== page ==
I am happy that CNN and Anderson Cooper have decided to go down to Haiti to shine a spotlight on just how dire the circumstances there are with their coverage over the last few days. That said, this "Keeping Them Honest" segment left a lot to be desired. They failed to note some of the reasons for the extreme poverty there that Susie wrote about here at C&L--Let's Talk About Haiti's REAL Deal With The Devil: Exploitation By The Western World.. They failed to talk about how so much of the intervention in that country has been nothing but destructive as covered by Democracy Now. And no mention of the coup in 2004 that The Nation reported on--Coup in Haiti.
I'm no expert on Haiti but you don't have to be one to see how horrid the mainstream media has been with telling us what has caused this natural disaster to be even worse. While this segment hit at some of the real problems in that country, they really just whitewashed the underlying causes and the role The United States and other countries have had in making their misery as horrid as it is now.
COOPER: Did all of this, though, have to happen on this kind of scale? There's no doubt this is a natural disaster, but there are many, many people who believe it has been compounded by generations, years of corruption that has plagued this nation, corruption that contributed to the shoddy kind of construction of homes and buildings now that have been reduced to rubble. It's a "Keeping Them Honest" angle that Joe Johns is taking a closer look at for us tonight.
Joe joins us from Washington. What have you found, Joe?
JOE JOHNS, CNN CORRESPONDENT: Anderson, talking about a money pit here. Money going to Haiti. After all, yes, it's the poorest country in the western hemisphere. Fifty percent of the people can't read, and the infrastructure's a shambles. Look at the construction. All the buildings that have collapsed and how virtually there is no Haitian response.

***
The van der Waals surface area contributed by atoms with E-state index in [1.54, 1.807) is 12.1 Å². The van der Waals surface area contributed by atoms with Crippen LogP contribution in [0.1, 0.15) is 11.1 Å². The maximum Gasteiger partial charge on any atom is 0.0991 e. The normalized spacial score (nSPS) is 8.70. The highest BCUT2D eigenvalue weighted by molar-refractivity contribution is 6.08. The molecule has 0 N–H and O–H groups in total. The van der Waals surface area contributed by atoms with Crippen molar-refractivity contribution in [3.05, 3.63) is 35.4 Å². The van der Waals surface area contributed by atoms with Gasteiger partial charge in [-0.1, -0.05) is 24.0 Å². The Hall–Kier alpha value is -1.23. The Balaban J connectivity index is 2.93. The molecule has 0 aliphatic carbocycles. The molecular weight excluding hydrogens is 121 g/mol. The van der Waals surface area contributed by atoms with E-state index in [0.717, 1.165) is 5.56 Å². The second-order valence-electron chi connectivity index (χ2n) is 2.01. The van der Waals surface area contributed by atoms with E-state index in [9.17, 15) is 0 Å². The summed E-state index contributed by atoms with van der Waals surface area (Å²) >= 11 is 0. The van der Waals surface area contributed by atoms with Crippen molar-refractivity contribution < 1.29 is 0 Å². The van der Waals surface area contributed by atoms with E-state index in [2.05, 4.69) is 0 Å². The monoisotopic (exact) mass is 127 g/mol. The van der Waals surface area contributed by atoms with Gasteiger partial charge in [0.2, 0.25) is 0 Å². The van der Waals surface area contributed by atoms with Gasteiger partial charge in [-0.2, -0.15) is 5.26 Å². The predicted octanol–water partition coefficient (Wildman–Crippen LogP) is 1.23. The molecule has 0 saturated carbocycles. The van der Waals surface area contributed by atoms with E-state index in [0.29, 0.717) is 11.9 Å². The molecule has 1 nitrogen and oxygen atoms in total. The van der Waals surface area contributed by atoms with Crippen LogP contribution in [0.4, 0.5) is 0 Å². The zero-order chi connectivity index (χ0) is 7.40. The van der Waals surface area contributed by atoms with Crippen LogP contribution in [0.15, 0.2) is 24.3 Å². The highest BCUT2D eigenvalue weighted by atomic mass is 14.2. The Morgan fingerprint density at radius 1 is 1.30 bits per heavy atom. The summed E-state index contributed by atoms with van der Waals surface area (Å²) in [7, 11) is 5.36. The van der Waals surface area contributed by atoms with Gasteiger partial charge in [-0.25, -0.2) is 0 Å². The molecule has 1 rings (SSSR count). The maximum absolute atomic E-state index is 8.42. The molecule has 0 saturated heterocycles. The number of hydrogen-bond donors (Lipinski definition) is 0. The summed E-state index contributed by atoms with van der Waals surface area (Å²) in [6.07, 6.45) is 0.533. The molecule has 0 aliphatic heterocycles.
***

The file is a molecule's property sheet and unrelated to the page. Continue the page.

Over the last 50 years since 1960 the U.S. has spent a lot of money, about $5 billion, on aid to Haiti. Raj Desai at Georgetown University is an expert in international development.
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RAJ DESAI (ph), GEORGETOWN UNIVERSITY: I think it's no secret that U.S. Aid, as well as aid from other donors, has been basically an abject failure in Haiti. Now, there have been some areas of success, such as in reducing the HIV infection rate, but all the other metrics by which you would measure aid success -- sustainability, impact, effects on economic development, human development -- it's been an utter disaster.
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JOHNS: In other words, the money didn't go where it needed to go.
A lot of this, of course, about the government. Last year Transparency International, a government watchdog group based in Germany, ranked Haiti among the ten most corrupt nations in the world. The Haitian government has been seen as incompetent, sometimes unstable for decades under the rule of Papa Doc Duvalier and then his son, known as Baby Doc. The country was ruled by feared dictators who helped themselves to whatever they wanted, with Baby Doc, according to some accounts, taking hundreds of millions of dollars with him.